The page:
While I was waiting for the interview to begin, I had a nice view straight down Third Avenue, past my old office and the famous Lipstick Building that I used to walk by every day. I could also almost see the East River and Roosevelt Island beyond. It is by no means as impressive as the lobby of the downtown firm I once interviewed at but I'll take any view after two-and-a-half years in a windowless office. That is certainly one thing I missed about my old job in Houston, where I had an eighth-floor view right above the West Loop, the busiest stretch of freeway in Texas, and downtown in the distance.

The PolyNYC meeting later that evening was sparsely attended, with only about 18-20 people showing up. However, we are seeing an influx of new members, and many of them are GLBT folks. There was a posse of about six or seven lesbians who have come to the last two meetings and contributed a lot of viewpoints that we haven't heard much before. Apparently, if there's one community that processes relationships more than polys, it's lesbians. The topic was how to foster group intimacy, and I got to share some of my thoughts about the importance of touch ("The importance of touch" - April 2, 2008) and found that struck a chord with some of the gay men there, who lamented that most men in our society are conditioned to believe that all touching has sexual meaning.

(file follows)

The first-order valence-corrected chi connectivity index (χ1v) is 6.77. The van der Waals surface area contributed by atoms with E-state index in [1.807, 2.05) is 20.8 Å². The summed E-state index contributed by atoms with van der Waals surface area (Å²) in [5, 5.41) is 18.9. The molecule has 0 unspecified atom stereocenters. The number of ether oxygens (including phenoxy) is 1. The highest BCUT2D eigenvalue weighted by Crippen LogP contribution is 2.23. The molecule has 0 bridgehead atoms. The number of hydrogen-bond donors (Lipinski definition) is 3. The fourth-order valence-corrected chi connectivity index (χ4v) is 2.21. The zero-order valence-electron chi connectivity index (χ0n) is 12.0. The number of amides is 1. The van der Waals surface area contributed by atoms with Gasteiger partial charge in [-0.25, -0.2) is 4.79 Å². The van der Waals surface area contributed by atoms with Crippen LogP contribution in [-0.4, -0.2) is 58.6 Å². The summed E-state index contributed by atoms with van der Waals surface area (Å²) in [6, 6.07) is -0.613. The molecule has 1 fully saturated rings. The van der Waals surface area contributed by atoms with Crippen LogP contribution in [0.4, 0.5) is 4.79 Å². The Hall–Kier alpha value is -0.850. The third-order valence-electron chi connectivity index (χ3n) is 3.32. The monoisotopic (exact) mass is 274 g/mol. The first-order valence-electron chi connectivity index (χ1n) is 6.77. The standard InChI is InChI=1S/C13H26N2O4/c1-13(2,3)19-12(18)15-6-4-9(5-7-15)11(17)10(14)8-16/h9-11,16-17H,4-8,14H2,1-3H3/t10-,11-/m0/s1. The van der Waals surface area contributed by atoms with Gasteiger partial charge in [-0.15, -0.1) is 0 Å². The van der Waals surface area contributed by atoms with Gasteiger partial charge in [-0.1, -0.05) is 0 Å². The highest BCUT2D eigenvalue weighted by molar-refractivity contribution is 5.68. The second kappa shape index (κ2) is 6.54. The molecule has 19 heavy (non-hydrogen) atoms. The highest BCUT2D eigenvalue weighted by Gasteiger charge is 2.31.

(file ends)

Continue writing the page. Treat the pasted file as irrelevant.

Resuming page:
I've also been tearing through the Harry Potter series with an Anita Blake-like fervor, finishing Books 4-6 in the past two weeks, and starting on the final chapter now. They are surprisingly addictive once you get beyond what's been shown in the movies, but of course the big downside is that there aren't going to be any more of them. If I could only get hooked on Star Wars novels, then I'd be set for life - there's no way I could exhaust that pipeline.

Wednesday, April 15, 2009

Busy start of the week

After a month of mostly inactivity, it has been and is going to be a busy week. Monday I went into the city for a Poly Happy Hour that takes place the second Monday of each month. I've never been to one because up until recently, Monday nights have been date nights for me and Tara, since it's also Buffy's yoga night.